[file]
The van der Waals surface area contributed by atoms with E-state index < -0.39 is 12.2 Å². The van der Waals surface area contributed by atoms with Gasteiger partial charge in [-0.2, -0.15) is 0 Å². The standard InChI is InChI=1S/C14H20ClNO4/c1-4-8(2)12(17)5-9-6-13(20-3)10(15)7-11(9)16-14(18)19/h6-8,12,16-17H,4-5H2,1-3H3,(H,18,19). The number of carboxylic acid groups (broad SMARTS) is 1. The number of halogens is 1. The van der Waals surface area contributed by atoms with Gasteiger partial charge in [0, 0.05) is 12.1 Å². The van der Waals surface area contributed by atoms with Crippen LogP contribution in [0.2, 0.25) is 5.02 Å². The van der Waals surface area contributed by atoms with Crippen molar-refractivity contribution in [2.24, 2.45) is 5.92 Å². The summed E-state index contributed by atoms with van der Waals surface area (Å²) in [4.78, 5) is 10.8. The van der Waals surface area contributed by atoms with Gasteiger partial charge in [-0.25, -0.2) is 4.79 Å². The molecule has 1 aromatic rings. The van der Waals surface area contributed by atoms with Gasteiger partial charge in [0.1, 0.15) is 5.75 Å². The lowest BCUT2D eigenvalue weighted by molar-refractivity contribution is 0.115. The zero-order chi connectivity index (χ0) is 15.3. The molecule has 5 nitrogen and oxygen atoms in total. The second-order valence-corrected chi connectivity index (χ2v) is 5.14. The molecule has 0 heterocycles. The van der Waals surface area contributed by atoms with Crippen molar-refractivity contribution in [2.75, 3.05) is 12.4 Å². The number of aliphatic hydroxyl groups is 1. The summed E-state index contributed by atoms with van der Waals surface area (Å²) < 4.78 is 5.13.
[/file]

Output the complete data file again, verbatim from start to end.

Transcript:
The van der Waals surface area contributed by atoms with E-state index < -0.39 is 12.2 Å². The van der Waals surface area contributed by atoms with Gasteiger partial charge in [-0.2, -0.15) is 0 Å². The standard InChI is InChI=1S/C14H20ClNO4/c1-4-8(2)12(17)5-9-6-13(20-3)10(15)7-11(9)16-14(18)19/h6-8,12,16-17H,4-5H2,1-3H3,(H,18,19). The number of carboxylic acid groups (broad SMARTS) is 1. The number of halogens is 1. The van der Waals surface area contributed by atoms with Gasteiger partial charge in [0, 0.05) is 12.1 Å². The van der Waals surface area contributed by atoms with Crippen LogP contribution in [0.2, 0.25) is 5.02 Å². The van der Waals surface area contributed by atoms with Crippen molar-refractivity contribution in [2.24, 2.45) is 5.92 Å². The summed E-state index contributed by atoms with van der Waals surface area (Å²) in [4.78, 5) is 10.8. The van der Waals surface area contributed by atoms with Gasteiger partial charge in [-0.25, -0.2) is 4.79 Å². The molecule has 1 aromatic rings. The van der Waals surface area contributed by atoms with Gasteiger partial charge in [0.1, 0.15) is 5.75 Å². The lowest BCUT2D eigenvalue weighted by molar-refractivity contribution is 0.115. The zero-order chi connectivity index (χ0) is 15.3. The molecule has 5 nitrogen and oxygen atoms in total. The second-order valence-corrected chi connectivity index (χ2v) is 5.14. The molecule has 0 heterocycles. The van der Waals surface area contributed by atoms with Crippen molar-refractivity contribution in [2.75, 3.05) is 12.4 Å². The number of aliphatic hydroxyl groups is 1. The summed E-state index contributed by atoms with van der Waals surface area (Å²) < 4.78 is 5.13.